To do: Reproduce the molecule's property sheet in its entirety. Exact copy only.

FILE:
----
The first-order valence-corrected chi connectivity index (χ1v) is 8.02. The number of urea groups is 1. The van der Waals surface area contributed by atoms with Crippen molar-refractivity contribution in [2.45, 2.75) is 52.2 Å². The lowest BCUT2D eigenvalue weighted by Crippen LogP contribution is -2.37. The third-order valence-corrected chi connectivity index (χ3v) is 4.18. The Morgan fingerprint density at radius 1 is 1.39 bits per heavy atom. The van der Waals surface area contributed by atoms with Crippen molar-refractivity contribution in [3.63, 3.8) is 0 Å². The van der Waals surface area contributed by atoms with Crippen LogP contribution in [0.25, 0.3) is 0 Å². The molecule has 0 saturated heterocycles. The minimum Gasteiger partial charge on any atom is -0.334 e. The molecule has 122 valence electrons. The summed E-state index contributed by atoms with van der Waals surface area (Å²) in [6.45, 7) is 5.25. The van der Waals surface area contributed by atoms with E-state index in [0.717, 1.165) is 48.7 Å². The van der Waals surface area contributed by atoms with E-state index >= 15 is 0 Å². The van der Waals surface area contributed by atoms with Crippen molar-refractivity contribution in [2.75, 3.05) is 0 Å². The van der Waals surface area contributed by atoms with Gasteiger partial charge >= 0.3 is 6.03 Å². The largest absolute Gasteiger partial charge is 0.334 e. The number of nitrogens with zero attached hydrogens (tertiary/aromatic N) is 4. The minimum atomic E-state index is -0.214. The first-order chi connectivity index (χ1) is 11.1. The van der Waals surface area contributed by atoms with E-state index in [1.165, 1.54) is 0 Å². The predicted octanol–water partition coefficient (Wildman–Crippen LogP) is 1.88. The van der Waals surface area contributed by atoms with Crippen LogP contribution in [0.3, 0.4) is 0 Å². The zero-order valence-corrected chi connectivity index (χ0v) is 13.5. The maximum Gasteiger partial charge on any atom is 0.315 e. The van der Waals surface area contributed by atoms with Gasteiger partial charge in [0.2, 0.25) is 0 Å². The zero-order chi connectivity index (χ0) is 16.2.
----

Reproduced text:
The first-order valence-corrected chi connectivity index (χ1v) is 8.02. The number of urea groups is 1. The van der Waals surface area contributed by atoms with Crippen molar-refractivity contribution in [2.45, 2.75) is 52.2 Å². The lowest BCUT2D eigenvalue weighted by Crippen LogP contribution is -2.37. The third-order valence-corrected chi connectivity index (χ3v) is 4.18. The Morgan fingerprint density at radius 1 is 1.39 bits per heavy atom. The van der Waals surface area contributed by atoms with Crippen molar-refractivity contribution in [3.63, 3.8) is 0 Å². The van der Waals surface area contributed by atoms with Crippen LogP contribution in [0.25, 0.3) is 0 Å². The molecule has 0 saturated heterocycles. The minimum Gasteiger partial charge on any atom is -0.334 e. The molecule has 122 valence electrons. The summed E-state index contributed by atoms with van der Waals surface area (Å²) in [6.45, 7) is 5.25. The van der Waals surface area contributed by atoms with E-state index in [0.717, 1.165) is 48.7 Å². The van der Waals surface area contributed by atoms with E-state index >= 15 is 0 Å². The van der Waals surface area contributed by atoms with Crippen molar-refractivity contribution in [2.75, 3.05) is 0 Å². The van der Waals surface area contributed by atoms with Gasteiger partial charge >= 0.3 is 6.03 Å². The largest absolute Gasteiger partial charge is 0.334 e. The number of nitrogens with zero attached hydrogens (tertiary/aromatic N) is 4. The minimum atomic E-state index is -0.214. The first-order chi connectivity index (χ1) is 11.1. The van der Waals surface area contributed by atoms with E-state index in [1.165, 1.54) is 0 Å². The predicted octanol–water partition coefficient (Wildman–Crippen LogP) is 1.88. The van der Waals surface area contributed by atoms with Crippen LogP contribution in [0.3, 0.4) is 0 Å². The zero-order valence-corrected chi connectivity index (χ0v) is 13.5. The maximum Gasteiger partial charge on any atom is 0.315 e. The van der Waals surface area contributed by atoms with Gasteiger partial charge in [0.2, 0.25) is 0 Å². The zero-order chi connectivity index (χ0) is 16.2.